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Social Issues

Call to wipe out modern slavery:  


There is an urgent need for more aggressive and effective implementations of labor law protections to eliminate modern slavery and forced labour in line with the Sustainable Development Goals (SDGs).

What is the current incidence?

The day International Labor Organization (ILO) released new global estimates of modern slavery, a group of over 40 activists and academics from different parts of the world have released a 25-point signed statement urging India to ensure a more effective implementation of labour law protections to eliminate modern slavery and forced labour in line with the Sustainable Development Goals (SDGs).

What was the content of the statement released?

  • Dominant international discourses on modern slavery do not adequately reflect the extreme exploitation and precarious nature of employment in India today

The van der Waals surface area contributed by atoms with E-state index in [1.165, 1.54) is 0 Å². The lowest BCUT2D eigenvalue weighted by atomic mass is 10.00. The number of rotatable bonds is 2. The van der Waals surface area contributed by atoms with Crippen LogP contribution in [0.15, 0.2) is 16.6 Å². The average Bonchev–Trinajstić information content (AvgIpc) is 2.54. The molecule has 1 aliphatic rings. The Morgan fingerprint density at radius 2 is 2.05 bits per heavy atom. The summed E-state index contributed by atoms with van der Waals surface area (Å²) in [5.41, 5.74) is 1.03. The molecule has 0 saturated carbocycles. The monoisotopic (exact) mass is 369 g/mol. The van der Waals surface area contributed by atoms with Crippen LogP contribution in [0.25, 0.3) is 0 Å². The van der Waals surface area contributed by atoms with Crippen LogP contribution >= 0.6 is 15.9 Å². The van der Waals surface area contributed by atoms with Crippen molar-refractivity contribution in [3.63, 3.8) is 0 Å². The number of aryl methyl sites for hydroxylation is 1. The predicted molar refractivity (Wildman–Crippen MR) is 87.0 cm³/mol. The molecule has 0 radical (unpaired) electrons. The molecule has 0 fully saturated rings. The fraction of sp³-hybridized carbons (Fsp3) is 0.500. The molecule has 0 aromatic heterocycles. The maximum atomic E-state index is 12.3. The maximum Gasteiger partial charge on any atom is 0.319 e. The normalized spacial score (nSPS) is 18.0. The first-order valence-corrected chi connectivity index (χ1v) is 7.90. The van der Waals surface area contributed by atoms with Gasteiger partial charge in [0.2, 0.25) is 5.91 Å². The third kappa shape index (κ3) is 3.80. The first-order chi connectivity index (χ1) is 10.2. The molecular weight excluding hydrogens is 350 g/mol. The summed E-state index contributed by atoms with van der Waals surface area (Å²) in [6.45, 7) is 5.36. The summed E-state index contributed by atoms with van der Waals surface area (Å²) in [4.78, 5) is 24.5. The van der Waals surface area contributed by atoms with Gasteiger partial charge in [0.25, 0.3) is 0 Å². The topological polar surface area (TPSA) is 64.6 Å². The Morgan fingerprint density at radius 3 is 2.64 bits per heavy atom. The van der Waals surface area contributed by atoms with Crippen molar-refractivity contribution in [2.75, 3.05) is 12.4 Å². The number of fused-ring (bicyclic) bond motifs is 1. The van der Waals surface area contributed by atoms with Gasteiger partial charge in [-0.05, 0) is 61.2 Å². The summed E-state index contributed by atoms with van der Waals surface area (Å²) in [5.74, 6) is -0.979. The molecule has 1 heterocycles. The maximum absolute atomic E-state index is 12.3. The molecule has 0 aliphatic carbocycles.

• An undue emphasis on sensationalist accounts of modern slavery deny the widespread prevalence of economic exploitation, even now based on social customs, cultural traditions and hereditary obligations, and obfuscate the continuum between extreme and ‘everyday’ forms of such exploitation.
  • A multi-pronged strategy that responds to the needs of all affected constituencies, including bonded labourers, contract workers, domestic workers, intra- and inter-state as well as international migrant workers, and sex workers is necessary in order to achieve SDG 8.7

What is the objective of SDG 8.7?

The SDG 8.7 calls for immediate and effective measures to eradicate forced labour, end modern slavery and human trafficking, and secure the prohibition and elimination of the worst forms of child labour, including recruitment and use of child soldiers, and by 2025 end child labour in all its forms.S

What is the way forward?

  • The most effective and durable way to prevent all forms of extreme exploitation lies in the self-organisation of workers and in their efforts at collective bargaining, especially through trade unions and workers’ collectives